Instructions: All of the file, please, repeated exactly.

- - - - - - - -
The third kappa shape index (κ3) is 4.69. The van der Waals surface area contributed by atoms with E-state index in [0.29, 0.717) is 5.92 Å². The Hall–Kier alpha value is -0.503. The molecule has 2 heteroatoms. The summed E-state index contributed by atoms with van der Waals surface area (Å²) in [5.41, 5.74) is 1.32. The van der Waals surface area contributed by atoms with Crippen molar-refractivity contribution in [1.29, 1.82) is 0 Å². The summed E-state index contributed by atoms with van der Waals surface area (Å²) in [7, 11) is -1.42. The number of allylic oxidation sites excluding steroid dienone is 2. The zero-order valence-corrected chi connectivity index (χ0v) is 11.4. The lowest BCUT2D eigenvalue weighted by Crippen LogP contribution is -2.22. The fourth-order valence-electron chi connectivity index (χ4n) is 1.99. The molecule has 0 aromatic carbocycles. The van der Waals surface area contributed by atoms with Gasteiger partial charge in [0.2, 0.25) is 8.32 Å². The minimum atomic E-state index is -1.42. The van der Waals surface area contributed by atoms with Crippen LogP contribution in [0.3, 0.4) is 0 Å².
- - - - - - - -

The third kappa shape index (κ3) is 4.69. The van der Waals surface area contributed by atoms with E-state index in [0.29, 0.717) is 5.92 Å². The Hall–Kier alpha value is -0.503. The molecule has 2 heteroatoms. The summed E-state index contributed by atoms with van der Waals surface area (Å²) in [5.41, 5.74) is 1.32. The van der Waals surface area contributed by atoms with Crippen molar-refractivity contribution in [1.29, 1.82) is 0 Å². The summed E-state index contributed by atoms with van der Waals surface area (Å²) in [7, 11) is -1.42. The number of allylic oxidation sites excluding steroid dienone is 2. The zero-order valence-corrected chi connectivity index (χ0v) is 11.4. The lowest BCUT2D eigenvalue weighted by Crippen LogP contribution is -2.22. The fourth-order valence-electron chi connectivity index (χ4n) is 1.99. The molecule has 0 aromatic carbocycles. The van der Waals surface area contributed by atoms with Gasteiger partial charge in [0.2, 0.25) is 8.32 Å². The minimum atomic E-state index is -1.42. The van der Waals surface area contributed by atoms with Crippen LogP contribution in [0.3, 0.4) is 0 Å².